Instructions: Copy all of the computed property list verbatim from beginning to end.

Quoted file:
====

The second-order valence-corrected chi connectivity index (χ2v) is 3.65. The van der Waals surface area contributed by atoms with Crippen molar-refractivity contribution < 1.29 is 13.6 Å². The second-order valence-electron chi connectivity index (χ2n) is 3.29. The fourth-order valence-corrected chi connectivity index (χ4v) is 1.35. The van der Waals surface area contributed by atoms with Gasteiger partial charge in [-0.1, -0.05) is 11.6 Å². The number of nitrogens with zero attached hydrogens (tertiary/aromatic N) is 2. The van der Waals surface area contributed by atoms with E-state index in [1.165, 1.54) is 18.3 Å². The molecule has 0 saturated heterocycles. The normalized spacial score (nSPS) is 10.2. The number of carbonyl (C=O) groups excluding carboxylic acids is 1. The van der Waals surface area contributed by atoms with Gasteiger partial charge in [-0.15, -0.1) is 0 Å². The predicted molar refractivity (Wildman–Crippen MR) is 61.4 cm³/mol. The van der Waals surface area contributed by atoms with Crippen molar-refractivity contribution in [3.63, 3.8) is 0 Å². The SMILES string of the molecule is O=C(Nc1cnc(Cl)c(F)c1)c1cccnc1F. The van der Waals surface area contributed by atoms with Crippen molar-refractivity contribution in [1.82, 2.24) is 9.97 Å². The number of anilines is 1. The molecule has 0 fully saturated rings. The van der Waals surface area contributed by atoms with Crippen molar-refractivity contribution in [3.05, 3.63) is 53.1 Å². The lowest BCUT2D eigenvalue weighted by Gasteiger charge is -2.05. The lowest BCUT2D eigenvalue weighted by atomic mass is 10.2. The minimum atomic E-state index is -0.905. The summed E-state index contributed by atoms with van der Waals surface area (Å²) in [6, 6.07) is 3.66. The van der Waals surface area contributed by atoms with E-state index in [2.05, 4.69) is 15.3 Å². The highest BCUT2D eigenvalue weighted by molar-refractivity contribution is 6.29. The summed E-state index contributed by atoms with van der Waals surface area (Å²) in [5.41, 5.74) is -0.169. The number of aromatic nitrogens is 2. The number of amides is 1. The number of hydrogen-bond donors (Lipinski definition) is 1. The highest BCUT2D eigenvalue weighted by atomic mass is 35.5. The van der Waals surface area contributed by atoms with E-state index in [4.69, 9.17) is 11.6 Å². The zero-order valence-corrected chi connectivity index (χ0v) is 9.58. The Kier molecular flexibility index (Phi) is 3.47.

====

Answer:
The second-order valence-corrected chi connectivity index (χ2v) is 3.65. The van der Waals surface area contributed by atoms with Crippen molar-refractivity contribution < 1.29 is 13.6 Å². The second-order valence-electron chi connectivity index (χ2n) is 3.29. The fourth-order valence-corrected chi connectivity index (χ4v) is 1.35. The van der Waals surface area contributed by atoms with Gasteiger partial charge in [-0.1, -0.05) is 11.6 Å². The number of nitrogens with zero attached hydrogens (tertiary/aromatic N) is 2. The van der Waals surface area contributed by atoms with E-state index in [1.165, 1.54) is 18.3 Å². The molecule has 0 saturated heterocycles. The normalized spacial score (nSPS) is 10.2. The number of carbonyl (C=O) groups excluding carboxylic acids is 1. The van der Waals surface area contributed by atoms with Gasteiger partial charge in [-0.15, -0.1) is 0 Å². The predicted molar refractivity (Wildman–Crippen MR) is 61.4 cm³/mol. The van der Waals surface area contributed by atoms with Crippen molar-refractivity contribution in [3.63, 3.8) is 0 Å². The SMILES string of the molecule is O=C(Nc1cnc(Cl)c(F)c1)c1cccnc1F. The van der Waals surface area contributed by atoms with Crippen molar-refractivity contribution in [1.82, 2.24) is 9.97 Å². The number of anilines is 1. The molecule has 0 fully saturated rings. The van der Waals surface area contributed by atoms with Crippen molar-refractivity contribution in [3.05, 3.63) is 53.1 Å². The lowest BCUT2D eigenvalue weighted by Gasteiger charge is -2.05. The lowest BCUT2D eigenvalue weighted by atomic mass is 10.2. The minimum atomic E-state index is -0.905. The summed E-state index contributed by atoms with van der Waals surface area (Å²) in [6, 6.07) is 3.66. The van der Waals surface area contributed by atoms with E-state index in [2.05, 4.69) is 15.3 Å². The highest BCUT2D eigenvalue weighted by molar-refractivity contribution is 6.29. The summed E-state index contributed by atoms with van der Waals surface area (Å²) in [5.41, 5.74) is -0.169. The number of aromatic nitrogens is 2. The number of amides is 1. The number of hydrogen-bond donors (Lipinski definition) is 1. The highest BCUT2D eigenvalue weighted by atomic mass is 35.5. The van der Waals surface area contributed by atoms with E-state index in [4.69, 9.17) is 11.6 Å². The zero-order valence-corrected chi connectivity index (χ0v) is 9.58. The Kier molecular flexibility index (Phi) is 3.47.